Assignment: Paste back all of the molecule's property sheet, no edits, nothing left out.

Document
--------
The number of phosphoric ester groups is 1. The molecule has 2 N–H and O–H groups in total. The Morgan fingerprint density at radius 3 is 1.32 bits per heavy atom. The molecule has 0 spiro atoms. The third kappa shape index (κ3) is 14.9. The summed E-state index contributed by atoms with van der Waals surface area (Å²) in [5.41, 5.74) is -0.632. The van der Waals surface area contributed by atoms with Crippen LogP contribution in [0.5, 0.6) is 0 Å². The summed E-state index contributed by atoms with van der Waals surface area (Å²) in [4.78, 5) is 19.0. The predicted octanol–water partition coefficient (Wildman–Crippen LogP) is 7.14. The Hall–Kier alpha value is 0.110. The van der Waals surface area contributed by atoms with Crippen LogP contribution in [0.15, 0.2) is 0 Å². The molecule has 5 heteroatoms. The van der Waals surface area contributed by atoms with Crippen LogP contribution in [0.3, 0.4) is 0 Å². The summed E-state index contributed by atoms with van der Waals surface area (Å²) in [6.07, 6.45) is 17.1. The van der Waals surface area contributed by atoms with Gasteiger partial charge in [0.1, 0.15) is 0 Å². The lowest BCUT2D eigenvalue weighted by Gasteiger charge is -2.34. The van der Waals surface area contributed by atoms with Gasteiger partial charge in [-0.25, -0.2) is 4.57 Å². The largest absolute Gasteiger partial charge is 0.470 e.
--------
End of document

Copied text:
The number of phosphoric ester groups is 1. The molecule has 2 N–H and O–H groups in total. The Morgan fingerprint density at radius 3 is 1.32 bits per heavy atom. The molecule has 0 spiro atoms. The third kappa shape index (κ3) is 14.9. The summed E-state index contributed by atoms with van der Waals surface area (Å²) in [5.41, 5.74) is -0.632. The van der Waals surface area contributed by atoms with Crippen LogP contribution in [0.5, 0.6) is 0 Å². The summed E-state index contributed by atoms with van der Waals surface area (Å²) in [4.78, 5) is 19.0. The predicted octanol–water partition coefficient (Wildman–Crippen LogP) is 7.14. The Hall–Kier alpha value is 0.110. The van der Waals surface area contributed by atoms with Crippen LogP contribution in [0.15, 0.2) is 0 Å². The molecule has 5 heteroatoms. The van der Waals surface area contributed by atoms with Crippen LogP contribution in [0.3, 0.4) is 0 Å². The summed E-state index contributed by atoms with van der Waals surface area (Å²) in [6.07, 6.45) is 17.1. The van der Waals surface area contributed by atoms with Gasteiger partial charge in [0.1, 0.15) is 0 Å². The lowest BCUT2D eigenvalue weighted by Gasteiger charge is -2.34. The van der Waals surface area contributed by atoms with Gasteiger partial charge in [-0.25, -0.2) is 4.57 Å². The largest absolute Gasteiger partial charge is 0.470 e.